Dal students' a‑maze‑ing robots

Highlights from the annual Electrical & Computer Engineering Design Competition

- July 28, 2016

Ready to rumble. (Ryan McNutt photos)
Ready to rumble. (Ryan McNutt photos)

There’s a rumble in the air of Dal’s Sexton Gymnasium.

Along the side stage, small groups of Engineering students are huddled, sorting through small plastic bins of wires to find the right spare part. In the stands, onlookers support their friends while waiting for their own turn on the gymnasium floor.

And in the centre of it all, two small robots sit at the starting line of a simple-yet-challenging wooden maze as their creators stand on the sidelines, unable to do anything but watch and hope for the best.

Welcome to the annual Electrical & Computer Engineering Design Competition, an event that sees Dal’s third-year Electrical Engineering students put their term projects to the test.

Since the spring, students in ECED 3901 (Electrical Engineering Design II) have been working on building small, foot-long robots to navigate an obstacle course. They’re provided with the components, and have to use them to build a machine to complete tasks that change every year; there’s no repeating last year’s models. This year’s incarnation of the course was titled “Maze Runner,” and required the robots to use light sensors to trigger or respond to obstacles in their path.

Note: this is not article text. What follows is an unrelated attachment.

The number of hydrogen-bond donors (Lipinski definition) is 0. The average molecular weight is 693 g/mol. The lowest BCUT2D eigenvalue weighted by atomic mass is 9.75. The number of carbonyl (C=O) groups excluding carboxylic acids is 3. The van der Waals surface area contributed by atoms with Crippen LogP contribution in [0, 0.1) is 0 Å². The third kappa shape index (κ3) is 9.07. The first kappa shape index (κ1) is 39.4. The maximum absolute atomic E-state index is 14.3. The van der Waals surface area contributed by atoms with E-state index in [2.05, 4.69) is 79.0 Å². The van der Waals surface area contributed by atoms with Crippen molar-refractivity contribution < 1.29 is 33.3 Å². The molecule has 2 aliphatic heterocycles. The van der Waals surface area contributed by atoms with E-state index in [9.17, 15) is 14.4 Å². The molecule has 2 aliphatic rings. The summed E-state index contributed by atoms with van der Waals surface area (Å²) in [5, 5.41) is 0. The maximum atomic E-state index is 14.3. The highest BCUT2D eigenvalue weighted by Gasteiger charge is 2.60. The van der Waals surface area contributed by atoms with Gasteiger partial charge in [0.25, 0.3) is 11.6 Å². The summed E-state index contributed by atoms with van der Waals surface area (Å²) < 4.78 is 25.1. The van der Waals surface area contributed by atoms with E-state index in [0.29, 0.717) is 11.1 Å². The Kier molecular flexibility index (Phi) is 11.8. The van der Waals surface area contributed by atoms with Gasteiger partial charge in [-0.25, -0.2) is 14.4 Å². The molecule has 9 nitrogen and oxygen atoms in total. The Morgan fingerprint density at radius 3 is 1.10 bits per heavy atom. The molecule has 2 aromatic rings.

“The project is a means of hands-on learning,” explains Aaron MacNeill, the course’s instructor. “It’s focused on helping students assess real world problems, propose solutions for those problems and develop the hardware and software required to perform the task. They also have to troubleshoot and think critically during the design process, and they learn how to manage time effectively.”

Part of what makes the assignment challenging is that the robots have to be entirely autonomous; once they’re activated by a light source, they move through the course without human input.

Doubly complicating matters was the key feature of this year’s course: three doors at the end, one of which led to the finish line but one or more of which would be closed at random. A frequency of light was provided to help the robots determine which path was the correct one to take, but they needed to be able to pick up and read the signal.

Throughout the day-long competition, there were robots that failed to start, robots that went in the wrong direction, and robots that struggled to read the light signals. That failure is all part of the learning process — students learn how to adjust and rework their original plans.

But sometimes, those plans work. Students Ahmed Alysousef and Abdulrahman Al Jedaibi (Team 25) were among the first to complete the obstacle course in the morning’s heats. At day’s end, their robot — dubbed “Hunter” — was crowned the winner.

“We’ve probably put about 100 hours of work into it,” said Ahmed.

To what did they credit their robot’s success? “Making the robot go in one straight line is the hardest part,” says Abdulrahman. “It’s practically impossible.”

Their method of using metal detectors to follow a metal strip under the course proved successful, guiding Hunter to the maze’s end.

Congrats to Ahmed and Abdulrahman, as well as their fellow finalists: Sam Fresia & Beau Rogers (Team 17) and Mishaal Abaalkhail & Abdullah Alhadlaq (Team 24).


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